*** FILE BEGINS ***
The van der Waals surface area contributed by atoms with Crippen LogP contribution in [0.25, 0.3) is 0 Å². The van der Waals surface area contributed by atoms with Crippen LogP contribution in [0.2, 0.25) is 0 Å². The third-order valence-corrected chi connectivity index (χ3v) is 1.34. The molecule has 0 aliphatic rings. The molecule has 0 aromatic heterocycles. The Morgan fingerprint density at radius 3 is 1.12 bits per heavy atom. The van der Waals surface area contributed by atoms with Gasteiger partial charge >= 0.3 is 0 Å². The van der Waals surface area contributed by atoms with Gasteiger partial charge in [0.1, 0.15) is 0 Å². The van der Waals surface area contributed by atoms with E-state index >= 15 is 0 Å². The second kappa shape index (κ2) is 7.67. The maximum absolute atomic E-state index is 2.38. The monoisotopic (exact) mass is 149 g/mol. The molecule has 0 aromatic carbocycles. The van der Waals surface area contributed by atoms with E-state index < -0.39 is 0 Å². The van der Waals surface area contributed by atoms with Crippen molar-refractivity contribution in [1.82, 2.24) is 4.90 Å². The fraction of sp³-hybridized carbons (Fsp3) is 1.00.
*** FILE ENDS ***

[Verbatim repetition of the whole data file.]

The van der Waals surface area contributed by atoms with Crippen LogP contribution in [0.25, 0.3) is 0 Å². The van der Waals surface area contributed by atoms with Crippen LogP contribution in [0.2, 0.25) is 0 Å². The third-order valence-corrected chi connectivity index (χ3v) is 1.34. The molecule has 0 aliphatic rings. The molecule has 0 aromatic heterocycles. The Morgan fingerprint density at radius 3 is 1.12 bits per heavy atom. The van der Waals surface area contributed by atoms with Gasteiger partial charge >= 0.3 is 0 Å². The van der Waals surface area contributed by atoms with Gasteiger partial charge in [0.1, 0.15) is 0 Å². The van der Waals surface area contributed by atoms with E-state index >= 15 is 0 Å². The second kappa shape index (κ2) is 7.67. The maximum absolute atomic E-state index is 2.38. The monoisotopic (exact) mass is 149 g/mol. The molecule has 0 aromatic carbocycles. The van der Waals surface area contributed by atoms with E-state index < -0.39 is 0 Å². The van der Waals surface area contributed by atoms with Crippen molar-refractivity contribution in [1.82, 2.24) is 4.90 Å². The fraction of sp³-hybridized carbons (Fsp3) is 1.00.